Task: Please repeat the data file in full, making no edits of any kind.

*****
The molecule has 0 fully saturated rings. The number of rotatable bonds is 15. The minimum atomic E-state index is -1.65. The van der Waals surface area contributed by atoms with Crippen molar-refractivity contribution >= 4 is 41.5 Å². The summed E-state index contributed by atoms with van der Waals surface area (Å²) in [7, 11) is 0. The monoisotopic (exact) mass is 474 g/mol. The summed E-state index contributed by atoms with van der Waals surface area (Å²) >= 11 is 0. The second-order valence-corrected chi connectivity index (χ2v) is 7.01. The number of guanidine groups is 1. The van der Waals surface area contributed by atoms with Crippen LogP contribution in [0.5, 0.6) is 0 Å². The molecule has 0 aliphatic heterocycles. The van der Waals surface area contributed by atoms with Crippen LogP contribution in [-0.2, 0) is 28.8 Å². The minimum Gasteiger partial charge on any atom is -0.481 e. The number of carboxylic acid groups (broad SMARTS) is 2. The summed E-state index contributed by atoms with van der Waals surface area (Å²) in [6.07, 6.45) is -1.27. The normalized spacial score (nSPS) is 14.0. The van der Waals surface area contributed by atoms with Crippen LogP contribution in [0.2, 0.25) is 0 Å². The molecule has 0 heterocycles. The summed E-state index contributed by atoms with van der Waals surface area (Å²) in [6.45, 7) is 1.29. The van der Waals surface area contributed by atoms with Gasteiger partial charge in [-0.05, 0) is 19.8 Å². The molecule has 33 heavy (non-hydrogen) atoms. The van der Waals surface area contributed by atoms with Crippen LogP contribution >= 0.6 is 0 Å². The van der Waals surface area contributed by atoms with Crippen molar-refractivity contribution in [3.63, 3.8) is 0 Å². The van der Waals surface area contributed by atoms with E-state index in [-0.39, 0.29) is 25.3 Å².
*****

The molecule has 0 fully saturated rings. The number of rotatable bonds is 15. The minimum atomic E-state index is -1.65. The van der Waals surface area contributed by atoms with Crippen molar-refractivity contribution >= 4 is 41.5 Å². The summed E-state index contributed by atoms with van der Waals surface area (Å²) in [7, 11) is 0. The monoisotopic (exact) mass is 474 g/mol. The summed E-state index contributed by atoms with van der Waals surface area (Å²) >= 11 is 0. The second-order valence-corrected chi connectivity index (χ2v) is 7.01. The number of guanidine groups is 1. The van der Waals surface area contributed by atoms with Crippen LogP contribution in [0.5, 0.6) is 0 Å². The molecule has 0 aliphatic heterocycles. The van der Waals surface area contributed by atoms with Crippen LogP contribution in [-0.2, 0) is 28.8 Å². The minimum Gasteiger partial charge on any atom is -0.481 e. The number of carboxylic acid groups (broad SMARTS) is 2. The summed E-state index contributed by atoms with van der Waals surface area (Å²) in [6.07, 6.45) is -1.27. The normalized spacial score (nSPS) is 14.0. The van der Waals surface area contributed by atoms with Crippen LogP contribution in [0.2, 0.25) is 0 Å². The molecule has 0 heterocycles. The summed E-state index contributed by atoms with van der Waals surface area (Å²) in [6.45, 7) is 1.29. The van der Waals surface area contributed by atoms with Gasteiger partial charge in [-0.05, 0) is 19.8 Å². The molecule has 33 heavy (non-hydrogen) atoms. The van der Waals surface area contributed by atoms with Crippen LogP contribution >= 0.6 is 0 Å². The van der Waals surface area contributed by atoms with Crippen molar-refractivity contribution in [3.63, 3.8) is 0 Å². The van der Waals surface area contributed by atoms with E-state index in [-0.39, 0.29) is 25.3 Å².